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Republican Lies Pose a Danger to Democracy
The election of Joe Biden to the presidency and majorities, however tenuous, in both Houses of Congress should not be reassuring to Democrats. Remember that there is a solid conservative majority on the Supreme Court and many governorships and State legislatures remain in the hands of Republicans. Biden will try to be a president of all of the people, but that will be very difficult in view of the entrenched opposition he faces. Republicans are good at tearing things down and awful at rebuilding them because of the libertarian streak which permeates the G.O.P. and believes that the less government does, the better off the nation will be, regardless of the extent it benefits the citizenry. Reactionary Grover Norquist’s recommendation that “government be drowned in a bathtub” still appeals to many.
A recent Associated Press article addressed this situation, pointing out how this disease has spread throughout what used to be a legitimate political party, the G.O.P., but which is now no more than a haven for extreme radicalism. This is paraticularly true at the State and local levels.
Manhattan GOP chairwoman Andrea Catsimatidis,
seen in September, this month retweeted:
'Corporate America helped rig the election.'
Here is the Associated Press article:
Local GOP Leaders use Falsehoods
Some manipulate social media to gain followers
By Garance Burke, Martha Mendoza, Juliet Linderman and Larry Fenn - ASSOCIATED PRESS
A faction of local, county and state Republican officials is pushing lies, misinformation and conspiracy theories that echo those that helped inspire the violent U.S. Capitol siege, online messaging that is spreading quickly through GOP ranks fueled by algorithms that boost extreme content.
The Associated Press reviewed public and private social media accounts of nearly 1,000 federal, state and local elected and appointed Republican officials nationwide, many of whom have voiced support for the Jan.6 insurrection or demanded that the 2020 presidential election be overturned, sometimes in deleted posts or now-removed online forums.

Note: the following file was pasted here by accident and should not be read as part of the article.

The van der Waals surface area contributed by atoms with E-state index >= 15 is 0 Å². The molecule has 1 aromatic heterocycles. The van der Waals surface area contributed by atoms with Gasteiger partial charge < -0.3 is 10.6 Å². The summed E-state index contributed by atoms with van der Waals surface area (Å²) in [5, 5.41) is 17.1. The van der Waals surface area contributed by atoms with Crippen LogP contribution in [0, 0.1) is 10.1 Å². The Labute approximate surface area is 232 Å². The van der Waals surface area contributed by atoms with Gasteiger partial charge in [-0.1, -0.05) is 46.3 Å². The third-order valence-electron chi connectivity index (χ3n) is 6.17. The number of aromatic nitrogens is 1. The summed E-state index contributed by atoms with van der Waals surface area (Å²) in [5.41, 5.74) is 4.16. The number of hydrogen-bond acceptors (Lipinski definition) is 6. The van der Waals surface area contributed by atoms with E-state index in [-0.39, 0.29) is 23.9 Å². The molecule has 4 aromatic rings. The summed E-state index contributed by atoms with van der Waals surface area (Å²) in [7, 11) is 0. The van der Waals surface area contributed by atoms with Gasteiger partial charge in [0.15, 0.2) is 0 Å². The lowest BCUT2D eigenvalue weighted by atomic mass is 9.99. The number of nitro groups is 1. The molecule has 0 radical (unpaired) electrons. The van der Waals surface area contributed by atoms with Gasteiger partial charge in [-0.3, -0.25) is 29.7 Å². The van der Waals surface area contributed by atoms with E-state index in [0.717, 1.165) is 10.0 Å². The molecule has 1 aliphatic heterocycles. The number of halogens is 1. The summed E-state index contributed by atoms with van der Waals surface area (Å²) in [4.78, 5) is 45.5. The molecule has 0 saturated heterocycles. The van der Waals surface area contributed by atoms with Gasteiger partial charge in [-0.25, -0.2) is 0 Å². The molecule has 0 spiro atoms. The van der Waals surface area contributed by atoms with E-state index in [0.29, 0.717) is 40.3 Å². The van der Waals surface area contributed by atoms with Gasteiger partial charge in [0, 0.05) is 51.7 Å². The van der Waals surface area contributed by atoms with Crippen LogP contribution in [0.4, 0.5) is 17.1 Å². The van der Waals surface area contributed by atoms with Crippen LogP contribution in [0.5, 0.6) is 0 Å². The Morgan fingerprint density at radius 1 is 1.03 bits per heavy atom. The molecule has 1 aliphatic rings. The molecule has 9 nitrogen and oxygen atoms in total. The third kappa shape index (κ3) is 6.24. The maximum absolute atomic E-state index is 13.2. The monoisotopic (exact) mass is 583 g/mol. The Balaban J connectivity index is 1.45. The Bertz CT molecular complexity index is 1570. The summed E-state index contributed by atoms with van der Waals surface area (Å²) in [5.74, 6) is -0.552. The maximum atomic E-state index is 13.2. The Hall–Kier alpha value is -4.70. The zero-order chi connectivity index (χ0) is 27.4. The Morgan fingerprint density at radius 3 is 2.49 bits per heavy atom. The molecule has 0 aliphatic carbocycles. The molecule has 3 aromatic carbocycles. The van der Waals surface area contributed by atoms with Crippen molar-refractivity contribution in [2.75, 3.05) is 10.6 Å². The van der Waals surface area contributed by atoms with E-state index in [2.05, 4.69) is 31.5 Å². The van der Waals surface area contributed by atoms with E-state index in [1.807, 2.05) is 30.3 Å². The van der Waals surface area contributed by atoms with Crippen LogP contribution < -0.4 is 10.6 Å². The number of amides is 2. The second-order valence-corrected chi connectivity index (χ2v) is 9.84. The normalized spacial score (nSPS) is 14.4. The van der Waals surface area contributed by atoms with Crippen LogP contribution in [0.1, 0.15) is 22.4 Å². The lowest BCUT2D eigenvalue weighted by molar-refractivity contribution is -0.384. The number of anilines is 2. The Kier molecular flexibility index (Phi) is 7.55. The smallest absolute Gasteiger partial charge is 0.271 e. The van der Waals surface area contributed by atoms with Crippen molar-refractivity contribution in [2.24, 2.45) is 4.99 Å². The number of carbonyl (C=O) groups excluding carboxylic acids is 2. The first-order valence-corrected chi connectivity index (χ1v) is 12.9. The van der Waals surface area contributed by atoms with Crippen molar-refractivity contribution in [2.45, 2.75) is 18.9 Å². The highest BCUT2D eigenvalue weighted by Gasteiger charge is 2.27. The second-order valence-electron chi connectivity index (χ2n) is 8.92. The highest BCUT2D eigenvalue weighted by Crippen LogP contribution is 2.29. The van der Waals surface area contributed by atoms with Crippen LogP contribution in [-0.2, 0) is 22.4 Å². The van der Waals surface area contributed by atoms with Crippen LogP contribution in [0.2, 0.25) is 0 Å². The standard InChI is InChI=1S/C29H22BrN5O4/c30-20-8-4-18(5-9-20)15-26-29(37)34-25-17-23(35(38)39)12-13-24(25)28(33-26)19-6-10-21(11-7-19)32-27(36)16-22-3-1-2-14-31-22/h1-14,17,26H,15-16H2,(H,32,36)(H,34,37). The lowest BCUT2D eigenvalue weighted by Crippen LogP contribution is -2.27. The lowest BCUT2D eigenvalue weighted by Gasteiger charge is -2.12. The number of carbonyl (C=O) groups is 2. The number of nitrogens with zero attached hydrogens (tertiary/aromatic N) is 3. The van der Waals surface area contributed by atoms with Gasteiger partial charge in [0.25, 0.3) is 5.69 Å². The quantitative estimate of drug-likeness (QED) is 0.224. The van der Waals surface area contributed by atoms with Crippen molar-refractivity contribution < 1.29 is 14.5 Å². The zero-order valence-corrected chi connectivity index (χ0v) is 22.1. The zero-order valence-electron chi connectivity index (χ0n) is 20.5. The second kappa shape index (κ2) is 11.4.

'Sham-peachment,' they say, and warn that 'corporate America helped rig the election.' They call former President Donald Trump a 'savior' who was robbed of a second term – despite no evidence – and President Joe Biden a 'thief.' 'Patriots want answers,' they declare.
The bitter, combative rhetoric is helping the officials grow their constituencies on social media and gain outsize influence in their communities, city councils, county boards and state assemblies. And it exposes the GOP’s internal struggle over whether the party can include traditional conservative politicians, conspiracy theorists and militias as it builds its base for 2022.
This month, FBI agents visited Republican Women’s Federation of Michigan Vice President Londa Gatt to ask where she was on the day of the Capitol attack.
Gatt, a Bikers for Trump coordinator who roars, leather-vested, alongside political rallies on her Harley-Davidson, had helped organize busloads of Trump supporters to join her in Washington on Jan. 6. She says she climbed the scaffolding outside the Capitol building that day 'to take a picture of the whole view.' And she said she gladly told FBI agents that she did nothing wrong, and left the scene right away as things turned violent. Since then, Gatt has shared hashtags tied to QAnon conspiracy theories online and asked her Facebook friends who participated in Capitol intrusions to send messages directly to Trump explaining that he didn’t incite them. 'The lawyers need our help,' she posted. Gatt is among many conservatives organizing on Twitter, Facebook, Parler, Gab and Telegram and is working on a digital strategy under different monikers.'We were cheated out of our legit president, and we have no voice because our vote didn’t count,' she told The Associated Press. 'I’m getting ready to start opening up some new pages, focus on getting out people who voted against Trump and replace those with conservative Republicans.'
Working with artificial intelligence company Deep Discovery, AP also helped build a classification algorithm that matched officials to accounts on the right-wing-aligned Parler. AP reporters hand-verified each match using an archived Parler dataset provided by New York University researcher Max Aliopoulios containing 13million user profiles and 183million posts between August 2018 and Jan.10, when Parler was taken offline for several weeks. AP also surveyed officials’ use of alternate social media sites such as Gab and Telegram, whose active users have soared in recent weeks since Twitter and Facebook barred users from posting extremist content and disinformation.